Modern slavery research

La Trobe University has several research projects focusing on various dimensions of modern day slavery and human trafficking in the Asia-Pacific region, including seafood slavery and precarious migrant work in the construction sector.

Modern day slavery and human trafficking are persistent issues across the Asia-Pacific, on land and at sea. They can have significant impacts on communities and individuals engaged in precarious, exploitative and sometimes dangerous work, including impoverishment, debt and harm.

The projects examine issues of access to justice, gaps in victim identification and protection, and tracing injuries and deaths for victims of labour exploitation. They are at the intersection of critical human geography, international relations, and the law, and are designed to find practical ways of addressing and mitigating modern day slavery in our region.

Valuing victim's voices

Valuing victim's voices

A participatory action research project with victims of seafood slavery.

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Human rights at sea

Human rights at sea

Bec Strating, Sunil Rao and Sallie Yea on the limits of inter-state cooperation in addressing forced labour on fishing vessels

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The Catch

The Catch

A podcast miniseries about modern slavery and forced labour in the offshore fishing industry in the Asia Pacific Region.

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The exploitation of men working as fishing crew in distant water fisheries is attracting increasing attention from the international community as an urgent contemporary human and labour rights problem. However, the voices of victims are often drawn on in a highly selective and limited manner. We propose an alternative approach and methodology to include victims as active participants in shaping ways that aim to help address these problems. The project has three aims:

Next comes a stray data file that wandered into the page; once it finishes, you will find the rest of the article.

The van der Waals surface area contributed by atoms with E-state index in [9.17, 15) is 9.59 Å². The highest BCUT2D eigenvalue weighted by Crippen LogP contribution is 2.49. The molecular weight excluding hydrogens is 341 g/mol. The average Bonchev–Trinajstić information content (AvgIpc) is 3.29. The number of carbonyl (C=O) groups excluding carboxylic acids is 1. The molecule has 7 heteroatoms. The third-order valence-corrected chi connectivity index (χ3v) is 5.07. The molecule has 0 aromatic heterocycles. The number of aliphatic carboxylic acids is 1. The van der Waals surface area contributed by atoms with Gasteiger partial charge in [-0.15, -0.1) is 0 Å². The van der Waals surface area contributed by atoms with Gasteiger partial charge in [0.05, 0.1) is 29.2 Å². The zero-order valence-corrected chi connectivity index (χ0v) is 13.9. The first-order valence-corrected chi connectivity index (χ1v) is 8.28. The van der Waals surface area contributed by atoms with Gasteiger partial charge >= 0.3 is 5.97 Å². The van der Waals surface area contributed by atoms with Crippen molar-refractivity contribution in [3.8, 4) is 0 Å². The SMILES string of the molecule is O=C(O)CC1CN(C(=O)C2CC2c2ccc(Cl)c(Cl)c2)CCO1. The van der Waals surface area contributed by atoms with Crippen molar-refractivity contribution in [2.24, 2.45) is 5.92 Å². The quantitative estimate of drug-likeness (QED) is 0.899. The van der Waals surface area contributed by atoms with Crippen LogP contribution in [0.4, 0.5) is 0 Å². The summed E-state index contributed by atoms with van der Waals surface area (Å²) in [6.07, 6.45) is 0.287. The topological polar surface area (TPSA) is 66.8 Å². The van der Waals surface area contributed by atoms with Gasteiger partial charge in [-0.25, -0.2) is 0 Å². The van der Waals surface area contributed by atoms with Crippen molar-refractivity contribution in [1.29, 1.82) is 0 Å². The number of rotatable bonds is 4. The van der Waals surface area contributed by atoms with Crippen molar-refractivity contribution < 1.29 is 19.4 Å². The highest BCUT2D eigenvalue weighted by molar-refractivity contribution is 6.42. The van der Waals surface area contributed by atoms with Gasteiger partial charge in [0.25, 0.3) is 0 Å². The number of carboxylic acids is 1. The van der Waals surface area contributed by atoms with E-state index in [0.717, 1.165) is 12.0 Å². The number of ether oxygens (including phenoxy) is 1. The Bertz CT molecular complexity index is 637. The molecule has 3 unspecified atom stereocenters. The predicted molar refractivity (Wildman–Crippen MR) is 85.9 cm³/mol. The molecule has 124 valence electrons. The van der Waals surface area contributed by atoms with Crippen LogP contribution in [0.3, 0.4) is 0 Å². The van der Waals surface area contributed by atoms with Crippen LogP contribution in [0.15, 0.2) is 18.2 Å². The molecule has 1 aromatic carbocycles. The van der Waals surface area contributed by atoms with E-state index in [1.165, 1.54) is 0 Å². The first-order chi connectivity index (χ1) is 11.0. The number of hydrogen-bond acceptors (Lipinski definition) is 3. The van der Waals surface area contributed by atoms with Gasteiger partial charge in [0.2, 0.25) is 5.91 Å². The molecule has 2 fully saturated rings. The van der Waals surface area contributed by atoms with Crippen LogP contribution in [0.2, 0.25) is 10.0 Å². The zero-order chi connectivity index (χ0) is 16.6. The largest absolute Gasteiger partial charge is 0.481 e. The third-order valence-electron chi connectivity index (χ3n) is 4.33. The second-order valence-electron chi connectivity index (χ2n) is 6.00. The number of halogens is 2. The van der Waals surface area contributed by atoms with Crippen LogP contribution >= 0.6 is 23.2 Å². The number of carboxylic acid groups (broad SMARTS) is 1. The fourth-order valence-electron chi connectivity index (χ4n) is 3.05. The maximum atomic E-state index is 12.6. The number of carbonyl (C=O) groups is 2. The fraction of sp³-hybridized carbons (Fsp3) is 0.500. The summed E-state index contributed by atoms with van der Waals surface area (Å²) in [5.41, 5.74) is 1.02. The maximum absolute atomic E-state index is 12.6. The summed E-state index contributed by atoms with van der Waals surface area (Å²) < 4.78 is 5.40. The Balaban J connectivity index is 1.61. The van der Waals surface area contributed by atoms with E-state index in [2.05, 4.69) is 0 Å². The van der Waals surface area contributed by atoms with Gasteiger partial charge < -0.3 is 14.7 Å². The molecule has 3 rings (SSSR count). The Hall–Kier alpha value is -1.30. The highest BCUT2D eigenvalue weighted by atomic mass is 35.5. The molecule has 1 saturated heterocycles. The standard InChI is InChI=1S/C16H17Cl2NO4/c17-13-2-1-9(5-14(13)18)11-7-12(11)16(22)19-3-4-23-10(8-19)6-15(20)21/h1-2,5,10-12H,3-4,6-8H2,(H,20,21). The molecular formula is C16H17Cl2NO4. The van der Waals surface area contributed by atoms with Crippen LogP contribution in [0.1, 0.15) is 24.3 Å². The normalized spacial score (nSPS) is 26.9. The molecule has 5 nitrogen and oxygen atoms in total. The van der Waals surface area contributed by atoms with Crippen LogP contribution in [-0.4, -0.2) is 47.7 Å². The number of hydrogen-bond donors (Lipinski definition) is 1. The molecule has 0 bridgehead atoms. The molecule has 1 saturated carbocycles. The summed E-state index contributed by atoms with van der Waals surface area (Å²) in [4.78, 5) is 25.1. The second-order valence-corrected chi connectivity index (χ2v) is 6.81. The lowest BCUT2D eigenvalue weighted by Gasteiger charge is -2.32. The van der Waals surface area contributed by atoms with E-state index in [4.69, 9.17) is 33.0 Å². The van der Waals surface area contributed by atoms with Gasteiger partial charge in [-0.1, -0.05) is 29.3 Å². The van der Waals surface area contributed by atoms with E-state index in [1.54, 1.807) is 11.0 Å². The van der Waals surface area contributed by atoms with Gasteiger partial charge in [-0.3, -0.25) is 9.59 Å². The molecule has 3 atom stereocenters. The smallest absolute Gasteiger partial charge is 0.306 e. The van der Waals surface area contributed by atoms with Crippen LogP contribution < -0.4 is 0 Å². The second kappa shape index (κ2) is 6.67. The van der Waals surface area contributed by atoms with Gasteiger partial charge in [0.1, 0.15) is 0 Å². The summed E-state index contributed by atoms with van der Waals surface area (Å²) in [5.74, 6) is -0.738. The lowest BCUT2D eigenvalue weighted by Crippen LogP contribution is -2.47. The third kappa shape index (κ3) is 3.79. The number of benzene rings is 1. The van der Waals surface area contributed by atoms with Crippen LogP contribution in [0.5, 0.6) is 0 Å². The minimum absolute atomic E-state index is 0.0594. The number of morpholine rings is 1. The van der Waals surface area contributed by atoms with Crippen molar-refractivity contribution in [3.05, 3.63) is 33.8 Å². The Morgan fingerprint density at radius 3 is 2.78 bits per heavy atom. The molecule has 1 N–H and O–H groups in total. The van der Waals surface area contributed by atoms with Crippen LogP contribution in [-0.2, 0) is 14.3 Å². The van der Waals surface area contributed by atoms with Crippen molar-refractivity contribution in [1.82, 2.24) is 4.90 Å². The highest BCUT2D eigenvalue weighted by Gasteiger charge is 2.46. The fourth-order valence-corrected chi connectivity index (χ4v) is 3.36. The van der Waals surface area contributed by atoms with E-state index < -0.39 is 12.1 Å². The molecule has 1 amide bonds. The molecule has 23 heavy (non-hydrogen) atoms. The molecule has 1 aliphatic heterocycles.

1. Provide a platform through which victims of labour exploitation in the distant water fisheries sector can articulate their experiences, concerns and problems according to their priorities and frames of reference.
  2. Build the capacity of (local) NGOs to undertake ethical and reflexive research to enhance the organisation’s work in supporting victims.
  3. Advance knowledge and understanding of labour exploitation and precarious work in the DW fisheries sector through a wider consideration of issues faced by victims.

Funding was provided by Winrock International and La Trobe University.


Valuing victim's voices report

The catch - A podcast miniseries about modern slavery and forced labour in the offshore fishing industry in the Asia Pacific Region. Hosted by Dr Bec Strating, produced by La Trobe Asia.

Migrants undertaking construction work in Asia and the Middle East are vulnerable to labour exploitation, human trafficking and disproportionately high incidence of serious workplace injury. Men in these situations often desert their workplaces in an effort to seek justice, medical treatment or simply return home. But these post-labour trajectories are often fraught, as men become 'stuck' in limbo in the migration destination, often for months and sometimes for years.

This project, funded by the Antipode Foundation, aims to engage out-of-work migrant construction workers in writing diaries about 'life in limbo' after existing their workplaces. A selection of these diaries have been published in three edited volumes.

In 2022, Associate Professor Sallie Yea and Dr Mst Kanij Fatima are undertaking further research with Bangladeshi migrant construction workers, examining experiences of return migration in the context of economic austerity and the recent pandemic. This project has so far received funding from the School of Humanities and Social Sciences at La Trobe University.